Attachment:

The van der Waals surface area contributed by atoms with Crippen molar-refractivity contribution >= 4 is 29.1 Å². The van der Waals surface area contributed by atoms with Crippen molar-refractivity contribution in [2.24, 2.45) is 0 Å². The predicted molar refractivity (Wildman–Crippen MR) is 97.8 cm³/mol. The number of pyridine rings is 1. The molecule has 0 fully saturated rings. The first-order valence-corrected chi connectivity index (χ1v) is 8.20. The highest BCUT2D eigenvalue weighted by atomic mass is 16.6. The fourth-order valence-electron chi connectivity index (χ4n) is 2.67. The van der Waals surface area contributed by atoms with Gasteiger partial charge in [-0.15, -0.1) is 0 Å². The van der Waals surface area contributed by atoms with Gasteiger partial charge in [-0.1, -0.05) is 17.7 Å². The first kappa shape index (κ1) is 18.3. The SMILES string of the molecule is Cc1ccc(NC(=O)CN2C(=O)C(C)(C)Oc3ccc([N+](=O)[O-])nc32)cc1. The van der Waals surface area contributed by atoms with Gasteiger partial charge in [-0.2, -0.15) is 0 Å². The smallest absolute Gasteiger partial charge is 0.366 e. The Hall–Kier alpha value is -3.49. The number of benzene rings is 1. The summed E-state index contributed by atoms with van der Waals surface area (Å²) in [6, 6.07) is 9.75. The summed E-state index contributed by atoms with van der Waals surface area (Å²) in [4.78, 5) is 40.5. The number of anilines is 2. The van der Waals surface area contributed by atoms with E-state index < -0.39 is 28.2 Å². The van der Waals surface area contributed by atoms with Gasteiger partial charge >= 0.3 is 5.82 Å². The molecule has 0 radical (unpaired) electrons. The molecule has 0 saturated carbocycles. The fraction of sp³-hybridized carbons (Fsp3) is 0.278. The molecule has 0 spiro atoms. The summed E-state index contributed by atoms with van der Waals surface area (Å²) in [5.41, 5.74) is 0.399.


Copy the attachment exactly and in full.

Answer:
The van der Waals surface area contributed by atoms with Crippen molar-refractivity contribution >= 4 is 29.1 Å². The van der Waals surface area contributed by atoms with Crippen molar-refractivity contribution in [2.24, 2.45) is 0 Å². The predicted molar refractivity (Wildman–Crippen MR) is 97.8 cm³/mol. The number of pyridine rings is 1. The molecule has 0 fully saturated rings. The first-order valence-corrected chi connectivity index (χ1v) is 8.20. The highest BCUT2D eigenvalue weighted by atomic mass is 16.6. The fourth-order valence-electron chi connectivity index (χ4n) is 2.67. The van der Waals surface area contributed by atoms with Gasteiger partial charge in [-0.15, -0.1) is 0 Å². The van der Waals surface area contributed by atoms with Gasteiger partial charge in [-0.1, -0.05) is 17.7 Å². The first kappa shape index (κ1) is 18.3. The SMILES string of the molecule is Cc1ccc(NC(=O)CN2C(=O)C(C)(C)Oc3ccc([N+](=O)[O-])nc32)cc1. The van der Waals surface area contributed by atoms with Gasteiger partial charge in [-0.2, -0.15) is 0 Å². The smallest absolute Gasteiger partial charge is 0.366 e. The Hall–Kier alpha value is -3.49. The number of benzene rings is 1. The summed E-state index contributed by atoms with van der Waals surface area (Å²) in [6, 6.07) is 9.75. The summed E-state index contributed by atoms with van der Waals surface area (Å²) in [4.78, 5) is 40.5. The number of anilines is 2. The van der Waals surface area contributed by atoms with E-state index < -0.39 is 28.2 Å². The van der Waals surface area contributed by atoms with Gasteiger partial charge >= 0.3 is 5.82 Å². The molecule has 0 radical (unpaired) electrons. The molecule has 0 saturated carbocycles. The fraction of sp³-hybridized carbons (Fsp3) is 0.278. The molecule has 0 spiro atoms. The summed E-state index contributed by atoms with van der Waals surface area (Å²) in [5.41, 5.74) is 0.399.